BW Ozy 4The comic book event of the summer is nigh!  Before Watchmen, the much-anticipated prequel series to Alan Moore and Dave Gibbons' Watchmen, will consist of seven limited series and an epilogue one-shot.  Stay tuned, as the Fanboy Comics crew will be reviewing each title as it is released. Hurm. 

 

 

I should confess that I haven’t been reading much of the Before Watchmen series other than Ozymandias. This is not a principled stand; I just don’t have many local friends who would lend me comics. As a result, I can’t say whether the sweeping generalizations I’m about to make apply to the rest of the series, or just to Ozymandias.

I don’t know why they are making this comic.

BW SS 4The comic book event of the summer is nigh!  Before Watchmen, the much-anticipated prequel series to Alan Moore and Dave Gibbons' Watchmen, will consist of seven limited series and an epilogue one-shot.  Stay tuned, as the Fanboy Comics crew will be reviewing each title as it is released. Hurm. 

 

 

Well, after some delays and scheduling weirdness, it’s finally here: the final chapter of Before Watchmen: Silk Spectre. Was it worth the wait?

 

sushi girl posterIn what may be the most intense and violent thriller to be released this year, Sushi Girl is a film that will leave its mark with moviegoers as the pinnacle of modern exploitation films.  Independently produced by Assembly Line in association with Level Up Productions, the film’s creators masterfully packaged an extremely talented cast and crew with a twisted and gut-wrenching script that will stand up next to any big studio production.  Supplemented by an already growing fanbase as confirmed by a successfully funded Kickstarter campaign to premiere the film at Grauman’s Chinese Theatre, Sushi Girl is a shining example of how good, old-fashioned creativity, hard work, and dedication can develop into a solid motion picture.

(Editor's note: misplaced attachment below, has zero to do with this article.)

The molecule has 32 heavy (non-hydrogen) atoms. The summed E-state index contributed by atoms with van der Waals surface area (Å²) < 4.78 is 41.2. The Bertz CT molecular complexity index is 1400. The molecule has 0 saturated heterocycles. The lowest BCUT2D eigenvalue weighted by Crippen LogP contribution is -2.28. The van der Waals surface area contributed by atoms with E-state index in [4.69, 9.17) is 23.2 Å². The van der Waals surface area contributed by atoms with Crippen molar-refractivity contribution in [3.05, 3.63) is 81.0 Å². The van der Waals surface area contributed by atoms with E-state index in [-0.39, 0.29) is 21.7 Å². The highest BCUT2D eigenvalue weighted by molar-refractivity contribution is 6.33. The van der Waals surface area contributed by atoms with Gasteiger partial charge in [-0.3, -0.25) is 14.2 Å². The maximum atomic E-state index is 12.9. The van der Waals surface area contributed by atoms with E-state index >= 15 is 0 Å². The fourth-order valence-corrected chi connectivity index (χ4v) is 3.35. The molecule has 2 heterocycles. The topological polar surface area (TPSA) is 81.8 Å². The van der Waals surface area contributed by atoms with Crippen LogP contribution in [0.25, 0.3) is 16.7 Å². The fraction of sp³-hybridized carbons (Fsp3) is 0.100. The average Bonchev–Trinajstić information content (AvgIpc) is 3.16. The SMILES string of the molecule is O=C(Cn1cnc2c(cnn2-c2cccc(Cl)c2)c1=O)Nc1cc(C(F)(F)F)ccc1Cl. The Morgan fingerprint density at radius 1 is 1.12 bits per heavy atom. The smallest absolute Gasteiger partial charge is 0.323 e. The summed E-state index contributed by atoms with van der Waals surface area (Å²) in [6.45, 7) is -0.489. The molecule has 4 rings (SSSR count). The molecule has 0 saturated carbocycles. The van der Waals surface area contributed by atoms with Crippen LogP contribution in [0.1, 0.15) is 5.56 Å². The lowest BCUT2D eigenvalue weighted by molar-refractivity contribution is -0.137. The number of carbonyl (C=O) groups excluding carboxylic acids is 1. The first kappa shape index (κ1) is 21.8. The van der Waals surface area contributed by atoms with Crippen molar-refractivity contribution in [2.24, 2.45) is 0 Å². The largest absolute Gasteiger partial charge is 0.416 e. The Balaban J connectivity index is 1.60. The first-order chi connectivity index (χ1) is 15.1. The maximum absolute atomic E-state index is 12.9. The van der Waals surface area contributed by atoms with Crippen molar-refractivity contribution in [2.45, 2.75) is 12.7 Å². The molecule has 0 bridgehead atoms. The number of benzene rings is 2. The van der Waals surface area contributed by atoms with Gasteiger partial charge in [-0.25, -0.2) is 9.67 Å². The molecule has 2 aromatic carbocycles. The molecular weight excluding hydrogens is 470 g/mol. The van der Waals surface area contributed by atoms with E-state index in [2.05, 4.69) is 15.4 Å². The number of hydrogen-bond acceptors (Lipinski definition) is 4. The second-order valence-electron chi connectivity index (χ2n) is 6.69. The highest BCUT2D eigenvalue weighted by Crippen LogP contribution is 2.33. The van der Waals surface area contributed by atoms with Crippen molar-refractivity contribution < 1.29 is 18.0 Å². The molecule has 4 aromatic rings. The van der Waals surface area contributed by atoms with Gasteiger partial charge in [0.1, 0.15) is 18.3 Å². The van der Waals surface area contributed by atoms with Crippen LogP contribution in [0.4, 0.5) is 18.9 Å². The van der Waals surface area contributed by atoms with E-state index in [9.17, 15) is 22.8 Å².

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David Krumholtz pairing10.) The Santa Clause / Batman and Robin

Child actor Eric Lloyd played the lovable Charlie Calvin in The Santa Clause and then went on to play young Bruce Wayne in the colorful and perhaps, awesomely bad, Batman and Robin. Think of it this way: Spending time at the North Pole followed by an evening with Mr. Freeze should put anyone in the spirit for snow and holiday décor. Or, you could always pop in Serenity after The Santa Clause and watch Bernard the Elf (David Krumholtz) as Mr. Universe.

Bigfoot SotEBigfoot: Sword of the Earthman is one of the more interesting comics I have read. It feels like Jack Kirby and Edgar Rice Burroughs had a love child, and that love child was awesome. The premise is normal enough. Bigfoot is a great fighter on Mars (think Conan the Barbarian) who battles to escape enslavement by the evil so-and-so who is ruling one section of the red planet. The civilization and creatures felt like old-school Jack Kirby to me (admittedly as the guy who has read like four Silver Age comics), and the sense of adventure and clearly deliberate ignoring of science in this science fiction story felt very Burroughs. The result is silly, odd, and fun.